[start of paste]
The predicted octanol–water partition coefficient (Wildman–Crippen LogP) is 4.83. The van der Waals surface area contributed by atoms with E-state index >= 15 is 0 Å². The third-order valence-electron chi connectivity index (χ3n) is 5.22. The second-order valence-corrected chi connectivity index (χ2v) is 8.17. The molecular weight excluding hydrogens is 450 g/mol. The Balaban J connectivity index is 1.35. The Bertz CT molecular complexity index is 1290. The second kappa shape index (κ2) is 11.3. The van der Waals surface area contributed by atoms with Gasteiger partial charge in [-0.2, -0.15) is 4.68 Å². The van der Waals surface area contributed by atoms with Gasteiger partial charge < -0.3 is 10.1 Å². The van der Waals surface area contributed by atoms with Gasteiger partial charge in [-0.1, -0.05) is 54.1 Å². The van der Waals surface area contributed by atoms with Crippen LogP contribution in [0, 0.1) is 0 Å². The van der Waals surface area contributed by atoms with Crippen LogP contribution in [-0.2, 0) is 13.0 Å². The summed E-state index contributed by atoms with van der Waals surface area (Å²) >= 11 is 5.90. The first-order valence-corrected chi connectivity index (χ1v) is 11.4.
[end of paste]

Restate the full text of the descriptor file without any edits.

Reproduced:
The predicted octanol–water partition coefficient (Wildman–Crippen LogP) is 4.83. The van der Waals surface area contributed by atoms with E-state index >= 15 is 0 Å². The third-order valence-electron chi connectivity index (χ3n) is 5.22. The second-order valence-corrected chi connectivity index (χ2v) is 8.17. The molecular weight excluding hydrogens is 450 g/mol. The Balaban J connectivity index is 1.35. The Bertz CT molecular complexity index is 1290. The second kappa shape index (κ2) is 11.3. The van der Waals surface area contributed by atoms with Gasteiger partial charge in [-0.2, -0.15) is 4.68 Å². The van der Waals surface area contributed by atoms with Gasteiger partial charge < -0.3 is 10.1 Å². The van der Waals surface area contributed by atoms with Gasteiger partial charge in [-0.1, -0.05) is 54.1 Å². The van der Waals surface area contributed by atoms with Crippen LogP contribution in [0, 0.1) is 0 Å². The van der Waals surface area contributed by atoms with Crippen LogP contribution in [-0.2, 0) is 13.0 Å². The summed E-state index contributed by atoms with van der Waals surface area (Å²) >= 11 is 5.90. The first-order valence-corrected chi connectivity index (χ1v) is 11.4.